“Seriously?”  Have you ever had someone ask you if you were really serious about something you said?  I have.

Here’s a question we should answer – How serious are we about obeying and following Jesus’ command to make disciples?

This question came to mind recently as I was meditating and reflecting on the words of Jesus found in Matthew 28:19-20, “The Great Commission.”

“Go therefore and make disciples of all the nations, baptizing them in the name of the Father and the Son and the Holy Spirit, teaching them to observe all that I commanded you; and lo, I am with you always, even to the end of the age.”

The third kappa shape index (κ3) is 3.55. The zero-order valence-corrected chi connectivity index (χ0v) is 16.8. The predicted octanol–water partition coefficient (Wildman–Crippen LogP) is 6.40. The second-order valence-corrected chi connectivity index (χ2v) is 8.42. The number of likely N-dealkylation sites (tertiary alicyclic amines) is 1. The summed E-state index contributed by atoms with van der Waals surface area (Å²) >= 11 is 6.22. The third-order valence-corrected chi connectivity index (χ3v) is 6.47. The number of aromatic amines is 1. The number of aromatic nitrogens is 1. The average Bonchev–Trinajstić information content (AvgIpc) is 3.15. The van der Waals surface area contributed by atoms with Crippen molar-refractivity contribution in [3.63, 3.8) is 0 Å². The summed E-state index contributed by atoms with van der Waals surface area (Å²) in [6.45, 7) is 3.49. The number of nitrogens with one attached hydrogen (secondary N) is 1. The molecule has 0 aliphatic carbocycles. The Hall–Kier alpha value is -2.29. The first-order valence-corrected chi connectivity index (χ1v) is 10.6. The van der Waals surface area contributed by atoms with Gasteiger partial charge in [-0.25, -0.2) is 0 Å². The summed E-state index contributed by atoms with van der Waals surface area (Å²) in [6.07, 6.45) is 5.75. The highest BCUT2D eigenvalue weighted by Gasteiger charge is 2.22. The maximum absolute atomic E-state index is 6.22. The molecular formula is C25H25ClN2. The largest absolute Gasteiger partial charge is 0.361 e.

Honestly, I have struggled for a long time with the reality that we are not fulfilling Jesus’ command to make disciples of all people groups in the world.  I concluded that we are not really serious about what Jesus told us to do!

I believe Jesus’ command is as valid today as it was the day He gave it to His followers in the first century.  Can you imagine what it must have been like to hear those words directly from Jesus?  Most of them were untrained and uneducated.  They had little or no influence in social, religious or political circles, yet Jesus told them to make disciples of all nations.  And, yet, according to both biblical and extra-biblical sources, the early followers of Jesus did exactly what He told them to do.

Let’s ask ourselves, “Are we taking Jesus’ command serious?”  If not, what can we do about it?